migration

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mi·gra·tion

(mī-grā'shŭn),
1. Passing from one part to another, said of certain morbid processes or symptoms.
2. Synonym(s): diapedesis
3. Movement of a tooth or teeth out of normal position.
4. Movement of molecules during electrophoresis, centrifugation, or diffusion.
[L. migro, pp. -atus, to move from place to place]

migration

/mi·gra·tion/ (mi-gra´shun)
1. an apparently spontaneous change of place, as of symptoms.

migration

[mīgrā′shən]
Etymology: L, migrare, to wander
the passage of the ovum from the ovary into a fallopian tube and then into the uterus.

migration

Informatics
The process of moving an information system and/or software—including data—from an old to new operational environment in accordance with a software quality system.

Genetics
The movement of one or more individuals between reproductively isolated populations. 

Vox populi
Movement of one or more animals from point A to point B; as in, the migration of birds.

mi·gra·tion

(mī-grā'shŭn)
1. Passage from one part to another, said of certain morbid processes or symptoms.
2. Synonym(s): diapedesis.
3. Movement of a tooth or teeth out of normal position.
4. Movement of molecules during electrophoresis.
5. Geographic spread of disease-causing agents, rectors, or populations.
[L. migro, pp.-atus, to move from place to place]

migration

any cyclical movements (usually annual) that occur during the life history of an animal at definite intervals, and always including a return trip from where they began. The exact derivation of the word is from the Latin ‘migrate’ meaning to go from one place to another, but biologically a return journey is part of the accepted definition of the term, the outward journey being termed EMIGRATION and the inward journey IMMIGRATION.

mi·gra·tion

(mī-grā'shŭn)
1. Movement of a tooth or teeth out of normal position.
2. Passing from one part to another, said of certain morbid processes or symptoms.
[L. migro, pp.-atus, to move from place to place]

migration

movement of living things from one place to another by their own volition. Also used to describe movement of nonliving biological material, e.g. migration of protein in electrophoretic media.

migration inhibition factor
see leukocyte migration-inhibition factor, macrophage inhibition factor, migration inhibition test (below).
migration inhibition test
an in vitro test for detection of cell-mediated immunity (or delayed hypersensitivity) in which peritoneal exudate cells (lymphocytes and macrophages) are packed in capillary tubes and placed in a medium; if the medium contains an antigen to which the lymphocytes are primed, macrophage migration from the tubes is inhibited by lymphokines, particularly macrophage inhibiting factor, released by the antigen stimulated lymphocytes.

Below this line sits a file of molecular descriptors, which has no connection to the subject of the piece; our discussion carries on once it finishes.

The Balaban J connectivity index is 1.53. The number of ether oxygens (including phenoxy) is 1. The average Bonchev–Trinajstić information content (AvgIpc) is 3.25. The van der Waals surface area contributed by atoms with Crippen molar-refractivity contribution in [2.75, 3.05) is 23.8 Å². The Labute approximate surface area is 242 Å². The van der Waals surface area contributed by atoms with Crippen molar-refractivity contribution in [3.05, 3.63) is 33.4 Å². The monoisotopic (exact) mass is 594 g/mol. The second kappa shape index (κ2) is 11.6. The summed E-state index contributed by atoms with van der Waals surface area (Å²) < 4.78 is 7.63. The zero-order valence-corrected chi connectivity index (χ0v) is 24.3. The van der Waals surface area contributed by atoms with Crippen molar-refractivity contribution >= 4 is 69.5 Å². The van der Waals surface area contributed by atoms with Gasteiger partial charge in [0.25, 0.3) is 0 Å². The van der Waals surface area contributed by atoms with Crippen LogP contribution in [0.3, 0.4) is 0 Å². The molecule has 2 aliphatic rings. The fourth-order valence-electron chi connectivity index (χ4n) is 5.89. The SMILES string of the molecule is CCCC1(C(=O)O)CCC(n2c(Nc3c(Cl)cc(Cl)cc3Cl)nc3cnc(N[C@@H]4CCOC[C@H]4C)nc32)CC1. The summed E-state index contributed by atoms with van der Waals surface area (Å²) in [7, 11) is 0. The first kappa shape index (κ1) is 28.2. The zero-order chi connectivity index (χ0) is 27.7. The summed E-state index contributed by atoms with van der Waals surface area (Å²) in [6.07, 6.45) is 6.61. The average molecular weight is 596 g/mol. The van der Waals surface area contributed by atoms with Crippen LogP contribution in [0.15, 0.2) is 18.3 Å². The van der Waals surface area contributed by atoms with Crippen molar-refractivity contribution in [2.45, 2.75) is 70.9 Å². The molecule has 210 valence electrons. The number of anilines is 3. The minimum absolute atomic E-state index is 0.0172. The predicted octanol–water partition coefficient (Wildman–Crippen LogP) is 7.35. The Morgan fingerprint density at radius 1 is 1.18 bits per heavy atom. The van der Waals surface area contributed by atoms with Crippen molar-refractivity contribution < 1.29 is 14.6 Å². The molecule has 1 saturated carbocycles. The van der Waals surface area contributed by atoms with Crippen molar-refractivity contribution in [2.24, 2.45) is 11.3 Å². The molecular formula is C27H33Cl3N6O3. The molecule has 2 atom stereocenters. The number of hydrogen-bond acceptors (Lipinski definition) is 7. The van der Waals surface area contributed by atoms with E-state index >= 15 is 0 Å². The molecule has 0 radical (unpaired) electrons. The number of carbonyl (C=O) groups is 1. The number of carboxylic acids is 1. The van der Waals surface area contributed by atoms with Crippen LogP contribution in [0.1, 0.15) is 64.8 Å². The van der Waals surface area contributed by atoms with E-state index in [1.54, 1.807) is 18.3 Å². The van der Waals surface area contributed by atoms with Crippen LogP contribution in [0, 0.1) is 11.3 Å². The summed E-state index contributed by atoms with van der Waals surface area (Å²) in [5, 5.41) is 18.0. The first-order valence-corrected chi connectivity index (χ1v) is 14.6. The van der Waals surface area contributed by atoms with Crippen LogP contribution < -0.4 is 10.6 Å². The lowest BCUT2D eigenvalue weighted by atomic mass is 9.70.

References in periodicals archive ?
Migration in History: Human Migration in Comparative Perspective.
Two-page color maps show environmental hotspots such as degraded forests and watersheds, protected ecosystems, and transboundary issues including water resources, human migration, and the movement of pests and diseases.
The closing keynote speaker, Spencer Wells, spoke about population genetics and human migration, as it traces our shared ancestry as humans and connects the world's populations.
I intend to approach my subject more from the unorthodox perspective of my empirical knowledge of the problems than from the traditional standpoint of reliance on existing scholarships on the subject, focusing solely on the internal rather than the international factors of human migration.
Researchers have found evidence that the land bridge between Alaska and Siberia--believed to be the major route for human migration from Asia to the Americas--may have been cut off about 1,000 years earlier than widely thought.
Dr Francois Balloux, a scientist at Cambridge University, said: "The research also opens up new possibilities for understanding early human migration.
I wish it were equally plain for all to see that human migration in general can create triple gains--for migrants, for their countries of origin and for the societies that receive them.
This research examines how commonly available data describing socioeconomic, demographic, and land-use development conditions from the regional to local levels can be used to measure and visualize various phenomena of human migration and, in turn, be used to focus the efforts of planners, land managers, decisionmakers, and researchers on geographic areas both currently experiencing and anticipated to experience the continuing and increasing effects of the human presence on the landscape.
Until recently it was thought that HERVs were ubiquitous and fixed in the population, having been incorporated into the genome before the initial wave of human migration out of Africa some 200,000 years ago.
Hoerder's last chapter reiterates his conviction that a "systems approach" with sensitivity to human agency best elucidates the complex processes and levels of human migration.
Human migration is one of many factors at work in the Cienega Valley.
Those numbers--and how they affect life on this planet--will be greatly affected by how we deal with gender, poverty, access to health care, and other factors, including human migration.

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